“Look around you. Everyone in this class is your competitor. There are no friends for you here.”
In 2014, this is what Stuti (name changed on request) was allegedly told on her first day at Allen Career Institute, a coaching centre in Rajasthan's Kota – one among the over 150 similar institutes – that has 1.25 lakh students enrolled to prepare for JEE and NEET entrance exams in this academic year alone.
Now a PhD scholar in the US, Stuti still hasn’t been able to let go of the trauma of Kota in the past nine years. She tells FIT that teachers there “constantly foster a negative unhealthy competition" among students.
"They are always reminding us that none of us can actually be each other’s friends,” she adds.
Is this a thing across all coaching institutes in Kota that has seen at least 26 suicides this year alone? FIT spoke to the stakeholders to understand how systems are created and strict rules laid down – to ensure that peers don't turn into friends.
‘Time Constraints & Pressures From Elders’
For 15-year-old Abhigyan Kumar, one of the 4,000 students enrolled at Kota's Unacademy in this year's NEET preparation batch, the feeling of being ‘isolated’ in Kota is not really strange or surprising.
You move to Kota. You join a coaching institute. You go to class. You learn. You go back to the hostel. You study. This is the life in Kota, there's no one to blame for this isolation, students tell FIT.
Why so? Having friends and not having is all the same, they say.
"Dost bana bhi lo toh agar toh time kahan hai (even if you make friends, where will you find the time to hang out with them)?" asks Pawas Mohbansi (16), also a student at Unacademy.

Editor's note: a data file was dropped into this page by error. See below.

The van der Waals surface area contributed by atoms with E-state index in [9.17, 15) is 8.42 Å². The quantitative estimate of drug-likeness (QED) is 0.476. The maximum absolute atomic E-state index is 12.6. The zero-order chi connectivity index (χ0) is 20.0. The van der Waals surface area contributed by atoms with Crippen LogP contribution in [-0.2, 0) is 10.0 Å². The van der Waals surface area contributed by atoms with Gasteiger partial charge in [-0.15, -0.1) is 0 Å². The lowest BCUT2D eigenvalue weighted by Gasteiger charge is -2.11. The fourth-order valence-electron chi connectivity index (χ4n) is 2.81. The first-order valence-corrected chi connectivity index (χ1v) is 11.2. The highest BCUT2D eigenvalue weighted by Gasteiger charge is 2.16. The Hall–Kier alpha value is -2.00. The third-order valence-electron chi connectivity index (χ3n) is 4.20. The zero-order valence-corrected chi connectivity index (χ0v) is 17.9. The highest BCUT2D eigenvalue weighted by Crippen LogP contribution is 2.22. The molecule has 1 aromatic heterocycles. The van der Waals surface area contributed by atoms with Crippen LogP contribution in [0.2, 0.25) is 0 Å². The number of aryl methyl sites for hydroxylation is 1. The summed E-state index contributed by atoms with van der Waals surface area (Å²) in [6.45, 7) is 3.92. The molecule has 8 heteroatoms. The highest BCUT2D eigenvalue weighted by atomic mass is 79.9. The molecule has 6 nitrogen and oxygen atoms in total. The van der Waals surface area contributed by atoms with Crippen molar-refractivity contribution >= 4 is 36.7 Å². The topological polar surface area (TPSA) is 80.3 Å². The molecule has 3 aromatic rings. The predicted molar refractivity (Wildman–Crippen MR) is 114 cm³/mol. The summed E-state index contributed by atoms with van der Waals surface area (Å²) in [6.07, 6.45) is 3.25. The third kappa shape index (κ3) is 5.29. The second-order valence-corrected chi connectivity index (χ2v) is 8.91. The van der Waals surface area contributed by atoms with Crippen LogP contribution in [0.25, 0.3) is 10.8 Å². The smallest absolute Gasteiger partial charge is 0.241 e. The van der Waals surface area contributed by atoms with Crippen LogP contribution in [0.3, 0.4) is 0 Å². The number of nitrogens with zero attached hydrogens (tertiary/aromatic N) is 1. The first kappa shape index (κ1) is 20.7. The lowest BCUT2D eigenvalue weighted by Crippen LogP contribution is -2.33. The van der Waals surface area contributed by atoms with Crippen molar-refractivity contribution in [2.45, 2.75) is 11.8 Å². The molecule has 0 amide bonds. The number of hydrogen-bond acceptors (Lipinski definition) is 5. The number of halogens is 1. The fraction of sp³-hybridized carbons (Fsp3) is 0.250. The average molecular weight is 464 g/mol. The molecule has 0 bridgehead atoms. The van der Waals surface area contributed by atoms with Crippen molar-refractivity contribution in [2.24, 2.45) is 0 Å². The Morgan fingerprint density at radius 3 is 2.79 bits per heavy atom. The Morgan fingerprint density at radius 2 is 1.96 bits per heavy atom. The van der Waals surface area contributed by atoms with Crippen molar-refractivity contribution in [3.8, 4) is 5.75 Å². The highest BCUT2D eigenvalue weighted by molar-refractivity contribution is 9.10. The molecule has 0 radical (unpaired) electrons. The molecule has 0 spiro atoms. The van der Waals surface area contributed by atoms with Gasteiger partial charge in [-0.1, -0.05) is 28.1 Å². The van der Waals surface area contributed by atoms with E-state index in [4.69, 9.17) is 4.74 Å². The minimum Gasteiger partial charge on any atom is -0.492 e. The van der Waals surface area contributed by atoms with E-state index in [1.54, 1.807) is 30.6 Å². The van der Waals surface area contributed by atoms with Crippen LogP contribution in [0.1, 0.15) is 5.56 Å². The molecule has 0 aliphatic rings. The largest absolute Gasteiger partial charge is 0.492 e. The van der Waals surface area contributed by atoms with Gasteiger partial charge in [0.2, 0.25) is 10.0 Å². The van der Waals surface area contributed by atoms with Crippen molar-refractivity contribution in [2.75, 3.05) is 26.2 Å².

Every single day, Pawas has 6-8 hours of classes at the coaching institute. After this, he goes to the library for self-study and to complete his homework assignments.
When he’s done with all this, he still has to revise and prepare for the weekly exams that coaching centres conduct. Any holiday he gets is to catch up on any topics that he might have missed during the ongoing lectures.
But time constraints are not the sole reason that students in Kota are often unable to make friends. Abhigyan says, “We don’t have friends because everyone views everyone else as competition.”
And it’s not just the teachers who enforce this idea among students. Vedant Rinwa, 20, who studied at Allen last year when he was preparing for NEET, says that while he was able to make friends in the hostel, the warden would pass comments every time he saw students in groups.
“If the hostel warden saw 2-3 people sitting together, he’d say, ‘You people don’t want to study, why are you sitting in groups to eat?’”Vedant Rinwa
When FIT reached out to members of the Kota Hostel Owners' Association, they denied any such allegations.
However, Vikram Singh Meena, a physics teacher at Motion Education, another coaching institute in Kota, stated that students could feel lonely, but parents need to do better.
“Students here don’t have time to make friends so they feel lonely. Parents need to understand that they should talk to their kids everyday and not let go of their responsibility.”